Ask an English Professor: Maria Bose and Kimberly Manganelli

Ask an English Professor: Maria Bose and Kimberly Manganelli


Teaching curriculum ranging from Shakespeare to Screenwriting, Clemson English professors are incredibly well-versed in a variety of subjects. Whether English majors focus their studies on writing and publication or on literature, Clemson’s professors are passionate about English and always prepared for educating their students. We sat down with two professors in the English department, Dr. Maria Bose and Dr. Kimberly Manganelli, to ask them a few questions. Bose’s research interests include new media, contemporary warfare, racial formation, and C21 US culture. Manganelli’s include 19th century British and American literature, racial identity, 18th century British literature, and the history of the novel.

Dr. Maria Bose

What is your fall playlist?

I’ve been really into a Norwegian metal band called Kvelertak recently. I also really like Charlotte Gainsbourg’s album, “Rest.”

What are you currently reading?

I’m in the process of working on a project about Hollywood films regarding the war on terror, so I am reading a lot about that. I am also reading lots of theories about American exceptionalism. I’m watching “Billions” and “Succession” currently as well, just to throw out some TV suggestions.

What drove you to work in the field of English?

Originally, I was on the pre-med track during undergrad at Stanford. But after taking two literature courses for fun, I enjoyed the classes so much that I decided to get my Ph.D. in Literature at UC Irvine.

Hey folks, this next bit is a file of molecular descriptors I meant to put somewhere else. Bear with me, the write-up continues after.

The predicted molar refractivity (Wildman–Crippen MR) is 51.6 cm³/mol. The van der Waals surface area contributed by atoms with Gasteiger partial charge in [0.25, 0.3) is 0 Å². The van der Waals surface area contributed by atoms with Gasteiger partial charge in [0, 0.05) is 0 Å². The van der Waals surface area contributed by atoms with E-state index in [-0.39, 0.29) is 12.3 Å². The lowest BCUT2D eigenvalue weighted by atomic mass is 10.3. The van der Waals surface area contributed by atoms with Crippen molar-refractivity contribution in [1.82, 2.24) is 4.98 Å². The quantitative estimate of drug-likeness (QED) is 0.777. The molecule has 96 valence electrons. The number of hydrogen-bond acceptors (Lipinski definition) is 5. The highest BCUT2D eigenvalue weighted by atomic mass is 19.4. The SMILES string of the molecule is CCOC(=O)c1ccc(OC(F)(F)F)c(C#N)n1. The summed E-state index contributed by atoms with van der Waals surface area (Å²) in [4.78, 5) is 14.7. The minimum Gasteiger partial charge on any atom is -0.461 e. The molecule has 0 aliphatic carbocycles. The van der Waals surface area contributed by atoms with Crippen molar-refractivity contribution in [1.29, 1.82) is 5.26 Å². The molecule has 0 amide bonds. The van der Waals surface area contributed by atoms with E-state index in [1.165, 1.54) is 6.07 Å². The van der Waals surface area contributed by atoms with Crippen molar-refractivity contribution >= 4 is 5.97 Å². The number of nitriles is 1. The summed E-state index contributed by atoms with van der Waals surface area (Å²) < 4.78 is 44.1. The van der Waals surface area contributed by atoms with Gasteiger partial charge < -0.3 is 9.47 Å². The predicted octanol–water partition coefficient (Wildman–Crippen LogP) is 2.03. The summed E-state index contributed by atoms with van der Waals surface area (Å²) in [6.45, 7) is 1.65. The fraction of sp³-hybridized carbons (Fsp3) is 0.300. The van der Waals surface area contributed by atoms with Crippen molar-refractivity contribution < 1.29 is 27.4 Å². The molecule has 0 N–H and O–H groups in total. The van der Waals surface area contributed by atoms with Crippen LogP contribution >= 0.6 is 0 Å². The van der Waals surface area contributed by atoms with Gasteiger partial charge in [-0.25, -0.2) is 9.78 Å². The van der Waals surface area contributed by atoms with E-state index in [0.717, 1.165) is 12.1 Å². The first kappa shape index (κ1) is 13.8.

Dr. Kimberly Manganelli

What is your fall playlist?

Beyoncé is always on the playlist! But I’m also listening to Alabama Shakes, Tanerélle, SZA, and Nina Simone. When I drive my son to school, he always requests Christina Aguilera and Missy Elliott’s “Car Wash” from “A Shark’s Tale,” which makes me wish for new music from Missy E.

What are you currently reading?

I just finished rereading Gillian Flynn’s “Sharp Objects” after watching the HBO series. It’s deliciously dark and far more disturbing than “Gone Girl.” I’m also alternating between Sarah Waters’ “The Little Stranger” and Anne Rice’s “The Witching Hour” both of which feature ghosts, secrets, and the occasional demon tucked away in the dark corners of old family homes.

What drove you to work in the field of English?

It started with reading “Wuthering Heights” as a high school student. As my current reading list shows, I haven’t strayed that far from my Victorian Gothic roots. But these days, I’m also obsessed with the ways in which our country continues to be haunted by our history of slavery.


 

caroline-cavendish

Written By: Caroline Cavendish
10/3/2018

 

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